The trouble with heroes

23rd January 1998 at 00:00
Walden on Heroes BBC2, Tuesdays 7.30-8.00pm until February 3

Making history is not that difficult. Making history interesting - now that's hard. Few people would recommend a middle-aged man talking straight to camera for half an hour as a way of enlivening the subject. But back in the Sixties and Seventies A J P Taylor did just that, and the result was stunning. No script, no props, no commercial breaks, no hesitation - and no nonsense.

The BBC is pushing Walden on Heroes as "reminiscent" of those broadcasts, but apart from the similarity of format, any further resemblance is difficult to detect.

Taylor's passion was for themes, for causes, for understanding. Walden's hobby horse is heroes. "What sort of millennial era have we produced if it knows no heroes?" he asks. Good, provocative stuff, if a little undermined by the choice of subject for the fifth programme in this series - the very modern Nelson Mandela. And if we know no heroes, why does the modern media feed so greedily on the reputations of the famous? The tabloids we all know about, but television has caught the bug big-time. Last year's Secret Lives series on Channel 4 succeeded only in exposing the banality of misdemeanour - Lester Piggott is rude! Billy Butlin was obsessed with money! - and a Timewatch programme on Lenin's mausoleum yielded the priceless information that the leader of the Bolsheviks was an obsessive sharpener of pencils.

Is this series toeing the same sensational line? Yes and no. Walden's starting point is that celebrity has displaced achievement, which is fair enough. Whether there is something about the modern age that "withers the heroic impulse" is more debatable, but it gives Walden an excuse to exhume some authentic, copper-bottomed heroes. But Walden claims he is also out to debunk cherished myths. Mischief is promised; it is not delivered.

Alexander the Great gets a thumbs-down for being a bloodthirsty drunk with no real war aims. Walden insists he is not making a judgment about ancient Greece and concedes that Alexander's war crimes were as nothing compared with the savagery of our own century.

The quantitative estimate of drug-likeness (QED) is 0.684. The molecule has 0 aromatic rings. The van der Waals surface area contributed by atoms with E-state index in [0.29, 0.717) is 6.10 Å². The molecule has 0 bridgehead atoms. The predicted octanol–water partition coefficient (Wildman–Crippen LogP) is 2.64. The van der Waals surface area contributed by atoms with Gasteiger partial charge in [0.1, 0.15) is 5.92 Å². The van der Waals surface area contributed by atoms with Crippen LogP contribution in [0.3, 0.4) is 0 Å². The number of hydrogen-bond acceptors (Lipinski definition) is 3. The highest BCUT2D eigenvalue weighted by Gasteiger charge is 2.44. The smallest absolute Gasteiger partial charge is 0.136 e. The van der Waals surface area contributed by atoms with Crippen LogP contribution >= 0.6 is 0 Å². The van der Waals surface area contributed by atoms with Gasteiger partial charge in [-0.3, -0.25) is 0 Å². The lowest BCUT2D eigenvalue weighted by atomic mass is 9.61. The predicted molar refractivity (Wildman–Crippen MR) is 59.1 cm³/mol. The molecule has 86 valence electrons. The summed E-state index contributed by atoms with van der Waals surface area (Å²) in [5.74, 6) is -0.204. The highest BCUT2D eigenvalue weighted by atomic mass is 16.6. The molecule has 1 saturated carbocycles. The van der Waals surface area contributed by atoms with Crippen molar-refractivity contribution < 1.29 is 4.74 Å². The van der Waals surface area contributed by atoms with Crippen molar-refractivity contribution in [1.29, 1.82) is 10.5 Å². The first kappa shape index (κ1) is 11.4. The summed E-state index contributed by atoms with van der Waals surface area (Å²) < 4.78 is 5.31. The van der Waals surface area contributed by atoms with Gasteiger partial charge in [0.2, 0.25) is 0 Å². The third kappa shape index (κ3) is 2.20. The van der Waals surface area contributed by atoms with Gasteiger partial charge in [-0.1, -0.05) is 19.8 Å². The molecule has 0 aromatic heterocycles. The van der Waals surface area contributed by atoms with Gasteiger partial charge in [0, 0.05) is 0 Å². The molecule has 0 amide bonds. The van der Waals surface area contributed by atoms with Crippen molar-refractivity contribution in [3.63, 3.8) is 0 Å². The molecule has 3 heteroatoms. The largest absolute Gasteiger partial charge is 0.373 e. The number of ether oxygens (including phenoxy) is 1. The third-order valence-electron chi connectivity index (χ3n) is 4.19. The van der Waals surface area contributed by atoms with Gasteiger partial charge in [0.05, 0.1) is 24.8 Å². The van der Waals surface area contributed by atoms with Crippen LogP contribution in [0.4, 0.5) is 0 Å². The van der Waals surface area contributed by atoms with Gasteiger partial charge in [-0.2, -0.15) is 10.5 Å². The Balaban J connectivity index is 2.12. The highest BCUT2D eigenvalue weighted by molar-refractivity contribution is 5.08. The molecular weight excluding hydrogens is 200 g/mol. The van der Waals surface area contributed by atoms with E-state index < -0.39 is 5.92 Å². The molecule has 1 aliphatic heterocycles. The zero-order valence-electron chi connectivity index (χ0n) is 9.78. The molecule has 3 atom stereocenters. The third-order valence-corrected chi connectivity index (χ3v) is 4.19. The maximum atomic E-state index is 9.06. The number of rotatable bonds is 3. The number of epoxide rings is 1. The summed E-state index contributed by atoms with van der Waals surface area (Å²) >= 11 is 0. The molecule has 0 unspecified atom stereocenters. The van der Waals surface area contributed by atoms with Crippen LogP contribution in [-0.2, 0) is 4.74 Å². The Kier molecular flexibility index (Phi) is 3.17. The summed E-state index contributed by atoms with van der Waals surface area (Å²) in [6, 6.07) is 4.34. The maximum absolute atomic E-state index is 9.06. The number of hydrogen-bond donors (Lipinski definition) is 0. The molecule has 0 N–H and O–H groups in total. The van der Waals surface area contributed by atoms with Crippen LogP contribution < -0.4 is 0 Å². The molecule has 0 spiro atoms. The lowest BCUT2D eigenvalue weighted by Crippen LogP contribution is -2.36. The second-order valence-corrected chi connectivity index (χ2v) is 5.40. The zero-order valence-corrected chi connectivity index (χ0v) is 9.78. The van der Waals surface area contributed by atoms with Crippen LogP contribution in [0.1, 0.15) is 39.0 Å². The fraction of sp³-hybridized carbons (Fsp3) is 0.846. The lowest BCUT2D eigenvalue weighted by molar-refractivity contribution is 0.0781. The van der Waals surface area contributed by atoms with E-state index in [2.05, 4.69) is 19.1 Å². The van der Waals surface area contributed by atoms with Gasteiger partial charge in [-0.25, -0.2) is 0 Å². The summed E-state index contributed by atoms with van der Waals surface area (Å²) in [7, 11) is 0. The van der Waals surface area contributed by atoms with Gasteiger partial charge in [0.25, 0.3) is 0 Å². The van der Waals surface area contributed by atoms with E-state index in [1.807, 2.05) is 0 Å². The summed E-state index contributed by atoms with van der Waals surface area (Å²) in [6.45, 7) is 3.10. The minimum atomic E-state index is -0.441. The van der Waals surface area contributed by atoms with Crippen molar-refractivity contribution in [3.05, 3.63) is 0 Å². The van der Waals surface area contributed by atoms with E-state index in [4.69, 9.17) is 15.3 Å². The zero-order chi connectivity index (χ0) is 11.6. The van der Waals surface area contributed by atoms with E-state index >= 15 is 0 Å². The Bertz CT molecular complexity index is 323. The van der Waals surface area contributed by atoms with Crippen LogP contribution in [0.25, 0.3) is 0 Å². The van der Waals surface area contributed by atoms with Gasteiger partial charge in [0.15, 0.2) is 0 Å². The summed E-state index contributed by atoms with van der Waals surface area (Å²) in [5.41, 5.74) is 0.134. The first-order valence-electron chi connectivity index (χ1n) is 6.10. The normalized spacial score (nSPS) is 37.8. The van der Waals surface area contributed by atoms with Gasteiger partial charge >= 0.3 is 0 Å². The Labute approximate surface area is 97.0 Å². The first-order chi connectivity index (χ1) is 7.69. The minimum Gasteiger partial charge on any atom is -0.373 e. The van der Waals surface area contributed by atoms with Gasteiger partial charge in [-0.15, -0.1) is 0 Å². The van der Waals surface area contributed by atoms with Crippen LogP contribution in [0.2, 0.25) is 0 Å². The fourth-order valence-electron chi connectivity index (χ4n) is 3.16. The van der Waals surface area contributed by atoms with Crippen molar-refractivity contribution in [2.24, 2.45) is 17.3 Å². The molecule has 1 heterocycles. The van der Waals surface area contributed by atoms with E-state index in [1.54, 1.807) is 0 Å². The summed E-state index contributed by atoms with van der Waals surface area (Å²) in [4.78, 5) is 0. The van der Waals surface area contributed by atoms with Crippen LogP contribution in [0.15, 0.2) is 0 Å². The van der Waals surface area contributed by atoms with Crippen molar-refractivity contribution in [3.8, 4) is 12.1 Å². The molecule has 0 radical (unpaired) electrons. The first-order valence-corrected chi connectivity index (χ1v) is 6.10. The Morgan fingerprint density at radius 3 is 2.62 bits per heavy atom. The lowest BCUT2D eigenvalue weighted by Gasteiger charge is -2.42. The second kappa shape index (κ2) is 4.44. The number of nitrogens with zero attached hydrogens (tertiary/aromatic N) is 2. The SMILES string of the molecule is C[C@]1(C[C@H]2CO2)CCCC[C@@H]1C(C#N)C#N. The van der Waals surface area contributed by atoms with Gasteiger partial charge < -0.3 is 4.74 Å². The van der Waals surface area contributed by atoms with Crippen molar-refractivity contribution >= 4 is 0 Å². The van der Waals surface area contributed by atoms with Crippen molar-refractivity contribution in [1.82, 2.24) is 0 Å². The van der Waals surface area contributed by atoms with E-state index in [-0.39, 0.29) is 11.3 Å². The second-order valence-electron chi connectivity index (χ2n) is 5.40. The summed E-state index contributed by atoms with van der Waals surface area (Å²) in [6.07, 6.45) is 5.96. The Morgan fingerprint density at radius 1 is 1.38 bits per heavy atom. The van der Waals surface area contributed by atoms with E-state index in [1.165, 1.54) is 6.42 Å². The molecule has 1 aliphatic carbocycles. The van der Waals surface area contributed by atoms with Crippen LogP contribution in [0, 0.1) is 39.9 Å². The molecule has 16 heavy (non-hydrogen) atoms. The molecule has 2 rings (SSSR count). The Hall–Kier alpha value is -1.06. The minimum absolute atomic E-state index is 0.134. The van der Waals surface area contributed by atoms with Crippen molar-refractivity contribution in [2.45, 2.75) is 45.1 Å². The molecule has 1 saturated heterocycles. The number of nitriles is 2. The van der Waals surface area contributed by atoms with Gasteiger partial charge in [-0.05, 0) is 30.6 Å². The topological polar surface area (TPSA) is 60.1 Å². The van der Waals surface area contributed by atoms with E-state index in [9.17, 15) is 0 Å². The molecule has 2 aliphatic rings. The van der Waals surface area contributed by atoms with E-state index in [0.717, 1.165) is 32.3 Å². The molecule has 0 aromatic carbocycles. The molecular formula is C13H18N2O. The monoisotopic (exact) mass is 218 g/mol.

But he then lauds Churchill as a "first-rate" war leader. The Second World War, that is, a war in which about 60 million people died. Now, either there is a moral judgment being made here or it's a long way of saying the end justifies the means.

The programme on Churchill started promisingly. Despite the coy euphemisms, a portrait was painted of a bigoted fanatic whose war strategy was dictated by a single concern: to protect Britain's "global interests". Walden is emphatic that the war was won in spite of Churchill, and that the crucial theatre was the eastern front. He even suggests that Britain's refusal to open a second front in the West not only prolonged the war but cost millions of Russian lives.

So is it time to start pulling down the statues? Not quite. Walden argues that perpetuating the Churchill myth diminishes rather than inflates the man's reputation, and that by exposing his true character he is revealed as an even greater hero than we had previously imagined. There, tricked you all! After that it's all downhill into tame orthodoxy: Britain stood alone against Germany for a year and half; if Britain had fallen, Hitler would have swept through Europe and the Soviet Union.

Very irritating, and not a patch on old A J P.

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